Weight loss is complex and multi-factorial. So exactly what is the best way to reduce your body fat; because although we talk about weight loss we really mean fat loss? A recent study in European Journal of Clinical Nutrition (2014) 68, 581–586 found that we have an adaptive metabolic response to exercise induced weight loss. However a meta-analysis recently published in the Journal of the American Medical Journal (JAMA) found that lack of exercise was strongly correlated to obesity. So these two studies seem to contradict each other.
Weight loss is complex
What these two studies clearly demonstrate is that weight loss is very complex and is not simply a case of improving your diet and exercising a bit more. The European Journal study concludes “that the adaptive metabolic response to exercise influences both physiological and behavioural components of energy balance”. This study found that people who experienced a down regulation of their resting energy expenditure (REE) as they reduced their weight also experienced and up-regulation in their energy intake. The thing about this study is that not everybody experienced this down regulation. So based on this it is hard to say whether exercise helps or hinders weight loss. Now the JAMA study found a strong correlation between lack of exercise and obesity but correlation doesn’t equal causation. There is a good chance that obese individuals are already quite sedentary and as they put on more weight activity becomes more difficult. So what is the answer, because you can find research to support the ‘diet only’ advocates as well as the ‘exercise is everything’ advocates’?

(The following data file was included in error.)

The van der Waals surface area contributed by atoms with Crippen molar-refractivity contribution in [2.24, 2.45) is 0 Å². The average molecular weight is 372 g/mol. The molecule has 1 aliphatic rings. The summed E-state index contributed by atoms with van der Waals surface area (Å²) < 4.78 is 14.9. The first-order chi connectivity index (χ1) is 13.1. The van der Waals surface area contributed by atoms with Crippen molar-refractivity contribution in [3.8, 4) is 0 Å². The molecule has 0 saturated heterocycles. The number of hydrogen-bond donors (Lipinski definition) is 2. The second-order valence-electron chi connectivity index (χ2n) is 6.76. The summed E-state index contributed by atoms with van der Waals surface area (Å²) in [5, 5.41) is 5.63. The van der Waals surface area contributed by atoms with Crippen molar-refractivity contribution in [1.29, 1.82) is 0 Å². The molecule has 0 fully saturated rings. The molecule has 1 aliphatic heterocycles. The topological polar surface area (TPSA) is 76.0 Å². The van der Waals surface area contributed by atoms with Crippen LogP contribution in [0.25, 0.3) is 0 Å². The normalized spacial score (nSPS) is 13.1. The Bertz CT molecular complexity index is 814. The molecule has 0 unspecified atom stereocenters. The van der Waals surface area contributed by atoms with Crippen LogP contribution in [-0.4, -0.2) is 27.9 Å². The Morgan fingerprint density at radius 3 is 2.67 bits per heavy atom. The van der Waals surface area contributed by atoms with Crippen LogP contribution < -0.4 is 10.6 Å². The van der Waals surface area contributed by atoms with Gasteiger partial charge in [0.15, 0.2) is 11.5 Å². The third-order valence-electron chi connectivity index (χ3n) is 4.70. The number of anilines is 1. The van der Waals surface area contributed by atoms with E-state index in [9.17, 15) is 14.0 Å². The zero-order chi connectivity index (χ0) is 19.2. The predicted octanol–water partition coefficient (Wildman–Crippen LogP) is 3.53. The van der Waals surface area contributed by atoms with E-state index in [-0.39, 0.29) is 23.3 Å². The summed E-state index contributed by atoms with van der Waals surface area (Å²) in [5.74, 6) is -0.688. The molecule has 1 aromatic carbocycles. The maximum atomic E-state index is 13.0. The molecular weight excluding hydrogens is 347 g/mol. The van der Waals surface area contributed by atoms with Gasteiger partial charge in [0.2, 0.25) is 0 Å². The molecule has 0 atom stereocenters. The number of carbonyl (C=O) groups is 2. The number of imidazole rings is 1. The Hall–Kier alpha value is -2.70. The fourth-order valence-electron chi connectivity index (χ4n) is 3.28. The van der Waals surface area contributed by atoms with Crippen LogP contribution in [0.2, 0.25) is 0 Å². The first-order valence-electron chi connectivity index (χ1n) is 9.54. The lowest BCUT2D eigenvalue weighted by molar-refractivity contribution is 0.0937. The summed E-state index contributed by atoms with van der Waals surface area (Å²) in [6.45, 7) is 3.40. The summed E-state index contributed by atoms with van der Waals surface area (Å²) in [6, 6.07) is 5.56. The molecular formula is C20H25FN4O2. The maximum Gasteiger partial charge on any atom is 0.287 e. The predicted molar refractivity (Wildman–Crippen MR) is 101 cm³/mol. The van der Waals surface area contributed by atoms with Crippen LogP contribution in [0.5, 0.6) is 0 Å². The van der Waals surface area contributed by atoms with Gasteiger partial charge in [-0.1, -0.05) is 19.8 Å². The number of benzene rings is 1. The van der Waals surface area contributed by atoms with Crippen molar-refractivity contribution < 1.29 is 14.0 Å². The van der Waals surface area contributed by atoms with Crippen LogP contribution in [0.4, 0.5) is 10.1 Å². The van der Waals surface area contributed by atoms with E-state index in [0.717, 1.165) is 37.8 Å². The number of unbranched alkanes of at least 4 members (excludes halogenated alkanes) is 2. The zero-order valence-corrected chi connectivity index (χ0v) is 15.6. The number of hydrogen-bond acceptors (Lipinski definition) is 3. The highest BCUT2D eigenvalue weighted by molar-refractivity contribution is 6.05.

The bottom line is that answer most probably is somewhere in the middle. Exercise alone is not going to produce a large change is fat stores, especially if there is no change or even an increase in energy intake because of the increased exercise. Diet alone may be slightly more effective providing there is an energy deficit but again, too much of a deficit seems to cause metabolic adaptions; namely the REE reduces. My doctoral research has found that an increase in activity/exercise coupled with moderate reduction in energy intake seems to be optimal. This study has been repeated in New Zealand and I have used it successfully since with numerous clients.
So stop looking for miracle diets or magical fat burning exercises. Instead make some small adjustments to your everyday diet and build in some extra periods of activity. This doesn’t have to be formal exercise it can just be walking a bit more, using the stairs more often etc. If you like and most importantly enjoy exercise then include a bit more of this. Be aware of what you are eating (get properly educated about your own nutrition) and in the long-term you will see slow but steady progress. Quick fixes are not the answer and generally lead to equally quick regains in weight. Slow and steady lifestyle change is the key to long-term successful weight loss and most importantly, weight maintenance.
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